Speaker Nancy Pelosi could hold a vote on the final House of Representatives health care reform legislation this week.
The Hill: The likely day for a vote is Thursday, because this would allow Pelosi to keep her pledge to allow members three days to study the final legislation. "But it's possible Pelosi won't have the votes by Thursday, and leaders have already warned their caucus that they could be working all weekend and into next week to win a vote on President Barack Obama's top domestic priority. ... House Majority Leader Steny Hoyer (D-Md.) said (last) Thursday that while the Rules Committee has yet to meet to consider the structure for the healthcare bill debate, he expected a single 'manager's amendment' to be introduced on Monday. Such a manager's amendment would serve as the vehicle for those last-minute deals negotiated to guarantee additional votes." Many are not seeing much opportunity for amendments to be offered on the floor, The Hill reports.
Complicating efforts are the fiscally conservative Blue Dog Democrats who have asked the Congressional Budget Office for an explanation of its assertion that the bill is will reduce the deficit over time and the Progressive Caucus, who "may demand an up-or-down vote on a 'robust' public option" — with rates tied to Medicare (Allen and Soraghan, 11/2).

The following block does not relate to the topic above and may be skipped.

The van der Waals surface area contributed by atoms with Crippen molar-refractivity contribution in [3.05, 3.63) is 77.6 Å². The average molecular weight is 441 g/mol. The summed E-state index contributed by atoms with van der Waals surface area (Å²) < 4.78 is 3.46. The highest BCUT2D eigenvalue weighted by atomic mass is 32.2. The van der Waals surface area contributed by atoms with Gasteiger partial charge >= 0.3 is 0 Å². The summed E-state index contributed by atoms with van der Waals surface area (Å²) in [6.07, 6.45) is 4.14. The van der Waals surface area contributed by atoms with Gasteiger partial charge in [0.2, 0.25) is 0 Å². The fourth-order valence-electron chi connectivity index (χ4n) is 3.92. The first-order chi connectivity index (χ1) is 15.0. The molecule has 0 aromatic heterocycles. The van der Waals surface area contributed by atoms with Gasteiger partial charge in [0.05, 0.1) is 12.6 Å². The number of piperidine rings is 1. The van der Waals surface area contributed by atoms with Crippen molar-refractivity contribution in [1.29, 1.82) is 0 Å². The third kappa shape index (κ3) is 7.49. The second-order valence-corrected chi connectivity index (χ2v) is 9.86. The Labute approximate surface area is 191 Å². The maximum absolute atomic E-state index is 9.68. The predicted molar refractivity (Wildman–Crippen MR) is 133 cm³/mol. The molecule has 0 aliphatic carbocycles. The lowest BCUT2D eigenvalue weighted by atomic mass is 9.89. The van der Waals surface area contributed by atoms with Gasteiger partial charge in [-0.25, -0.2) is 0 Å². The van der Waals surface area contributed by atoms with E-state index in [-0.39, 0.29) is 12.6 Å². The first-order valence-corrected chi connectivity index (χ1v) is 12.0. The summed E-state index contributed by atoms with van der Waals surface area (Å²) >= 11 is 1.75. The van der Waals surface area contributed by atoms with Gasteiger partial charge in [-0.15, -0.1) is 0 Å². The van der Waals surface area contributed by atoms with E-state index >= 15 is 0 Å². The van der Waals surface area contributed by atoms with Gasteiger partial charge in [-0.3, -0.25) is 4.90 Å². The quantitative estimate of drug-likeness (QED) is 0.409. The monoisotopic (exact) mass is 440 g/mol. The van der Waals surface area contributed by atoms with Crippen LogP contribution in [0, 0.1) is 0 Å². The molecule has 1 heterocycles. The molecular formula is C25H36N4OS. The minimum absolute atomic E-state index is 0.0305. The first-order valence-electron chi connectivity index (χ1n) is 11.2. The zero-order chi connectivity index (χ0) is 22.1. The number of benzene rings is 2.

Roll Call reports on other issues that have to be worked out this week, including the bill's treatment of abortion services and immigration health care services. "The abortion dispute centers on whether new national insurance plans will cover abortions. Energy and Commerce Chairman Henry Waxman (D-Calif.) said the House bill already prohibits the use of taxpayer funding for abortions and requires insurance companies to keep federal subsidies separate from funding for abortions." Others want a more explicit prohibition of abortion in the bills (Newmyer and Dennis, 11/2).
Meanwhile, Politico reports that "The quest to correct racial disparities in health care — differences in the level and quality of treatment between whites and minorities — hasn't been a focus of the health reform debate. But advocates are hoping to use the nearly trillion-dollar effort to remake the U.S. health care system to fix some of the inequities, by sending billions in federal aid to boost community hospitals, local clinics and other programs." Some bills, like the House and Senate Health, Education, Labor and Pensions Committee bills have several programs aimed at closing the gaps but the Senate Finance Committee bill has few provisions addressing disparities (Henderson, 11/2).